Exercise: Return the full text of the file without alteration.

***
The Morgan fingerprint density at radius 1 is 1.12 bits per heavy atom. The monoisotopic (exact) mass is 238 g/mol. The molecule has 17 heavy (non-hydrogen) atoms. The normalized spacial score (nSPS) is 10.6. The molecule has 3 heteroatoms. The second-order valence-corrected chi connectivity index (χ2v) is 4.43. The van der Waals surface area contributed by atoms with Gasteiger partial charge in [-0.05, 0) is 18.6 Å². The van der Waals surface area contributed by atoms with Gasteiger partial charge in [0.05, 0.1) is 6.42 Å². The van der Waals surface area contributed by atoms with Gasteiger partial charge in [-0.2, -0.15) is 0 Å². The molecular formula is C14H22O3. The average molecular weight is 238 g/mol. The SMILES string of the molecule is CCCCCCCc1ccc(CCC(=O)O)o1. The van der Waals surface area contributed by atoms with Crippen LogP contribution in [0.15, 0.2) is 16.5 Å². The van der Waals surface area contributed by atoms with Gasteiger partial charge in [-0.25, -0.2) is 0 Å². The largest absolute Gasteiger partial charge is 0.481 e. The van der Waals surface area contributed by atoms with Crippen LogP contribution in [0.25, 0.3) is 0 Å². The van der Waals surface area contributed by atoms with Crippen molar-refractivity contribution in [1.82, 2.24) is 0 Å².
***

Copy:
The Morgan fingerprint density at radius 1 is 1.12 bits per heavy atom. The monoisotopic (exact) mass is 238 g/mol. The molecule has 17 heavy (non-hydrogen) atoms. The normalized spacial score (nSPS) is 10.6. The molecule has 3 heteroatoms. The second-order valence-corrected chi connectivity index (χ2v) is 4.43. The van der Waals surface area contributed by atoms with Gasteiger partial charge in [-0.05, 0) is 18.6 Å². The van der Waals surface area contributed by atoms with Gasteiger partial charge in [0.05, 0.1) is 6.42 Å². The van der Waals surface area contributed by atoms with Gasteiger partial charge in [-0.2, -0.15) is 0 Å². The molecular formula is C14H22O3. The average molecular weight is 238 g/mol. The SMILES string of the molecule is CCCCCCCc1ccc(CCC(=O)O)o1. The van der Waals surface area contributed by atoms with Crippen LogP contribution in [0.15, 0.2) is 16.5 Å². The van der Waals surface area contributed by atoms with Gasteiger partial charge in [-0.25, -0.2) is 0 Å². The largest absolute Gasteiger partial charge is 0.481 e. The van der Waals surface area contributed by atoms with Crippen LogP contribution in [0.25, 0.3) is 0 Å². The van der Waals surface area contributed by atoms with Crippen molar-refractivity contribution in [1.82, 2.24) is 0 Å².